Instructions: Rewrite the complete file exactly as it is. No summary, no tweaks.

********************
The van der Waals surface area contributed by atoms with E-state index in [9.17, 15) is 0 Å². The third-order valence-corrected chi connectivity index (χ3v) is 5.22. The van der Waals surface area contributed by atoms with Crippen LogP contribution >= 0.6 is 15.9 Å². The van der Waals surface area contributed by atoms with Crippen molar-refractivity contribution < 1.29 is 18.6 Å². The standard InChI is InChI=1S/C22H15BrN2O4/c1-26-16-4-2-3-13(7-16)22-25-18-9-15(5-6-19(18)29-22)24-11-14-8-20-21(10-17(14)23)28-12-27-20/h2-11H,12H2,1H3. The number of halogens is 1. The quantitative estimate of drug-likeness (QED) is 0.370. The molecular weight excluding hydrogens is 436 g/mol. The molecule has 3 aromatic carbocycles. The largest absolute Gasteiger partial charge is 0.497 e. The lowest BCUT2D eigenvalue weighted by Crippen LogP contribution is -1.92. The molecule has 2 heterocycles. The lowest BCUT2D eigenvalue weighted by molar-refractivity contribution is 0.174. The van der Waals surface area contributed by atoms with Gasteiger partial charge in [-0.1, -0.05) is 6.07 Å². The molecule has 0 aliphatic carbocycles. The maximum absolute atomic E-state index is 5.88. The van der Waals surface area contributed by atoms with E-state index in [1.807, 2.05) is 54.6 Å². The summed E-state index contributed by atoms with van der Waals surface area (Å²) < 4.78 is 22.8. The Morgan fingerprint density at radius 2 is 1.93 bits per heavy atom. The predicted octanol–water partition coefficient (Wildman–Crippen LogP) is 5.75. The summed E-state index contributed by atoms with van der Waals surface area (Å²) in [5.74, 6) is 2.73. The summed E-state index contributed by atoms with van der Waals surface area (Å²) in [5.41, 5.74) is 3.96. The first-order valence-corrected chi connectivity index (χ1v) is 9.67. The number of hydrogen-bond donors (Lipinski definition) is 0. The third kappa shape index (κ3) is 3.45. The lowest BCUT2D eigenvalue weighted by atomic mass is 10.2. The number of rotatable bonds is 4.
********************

The van der Waals surface area contributed by atoms with E-state index in [9.17, 15) is 0 Å². The third-order valence-corrected chi connectivity index (χ3v) is 5.22. The van der Waals surface area contributed by atoms with Crippen LogP contribution >= 0.6 is 15.9 Å². The van der Waals surface area contributed by atoms with Crippen molar-refractivity contribution < 1.29 is 18.6 Å². The standard InChI is InChI=1S/C22H15BrN2O4/c1-26-16-4-2-3-13(7-16)22-25-18-9-15(5-6-19(18)29-22)24-11-14-8-20-21(10-17(14)23)28-12-27-20/h2-11H,12H2,1H3. The number of halogens is 1. The quantitative estimate of drug-likeness (QED) is 0.370. The molecular weight excluding hydrogens is 436 g/mol. The molecule has 3 aromatic carbocycles. The largest absolute Gasteiger partial charge is 0.497 e. The lowest BCUT2D eigenvalue weighted by Crippen LogP contribution is -1.92. The molecule has 2 heterocycles. The lowest BCUT2D eigenvalue weighted by molar-refractivity contribution is 0.174. The van der Waals surface area contributed by atoms with Gasteiger partial charge in [-0.1, -0.05) is 6.07 Å². The molecule has 0 aliphatic carbocycles. The maximum absolute atomic E-state index is 5.88. The van der Waals surface area contributed by atoms with E-state index in [1.807, 2.05) is 54.6 Å². The summed E-state index contributed by atoms with van der Waals surface area (Å²) < 4.78 is 22.8. The Morgan fingerprint density at radius 2 is 1.93 bits per heavy atom. The predicted octanol–water partition coefficient (Wildman–Crippen LogP) is 5.75. The summed E-state index contributed by atoms with van der Waals surface area (Å²) in [5.74, 6) is 2.73. The summed E-state index contributed by atoms with van der Waals surface area (Å²) in [5.41, 5.74) is 3.96. The first-order valence-corrected chi connectivity index (χ1v) is 9.67. The number of hydrogen-bond donors (Lipinski definition) is 0. The third kappa shape index (κ3) is 3.45. The lowest BCUT2D eigenvalue weighted by atomic mass is 10.2. The number of rotatable bonds is 4.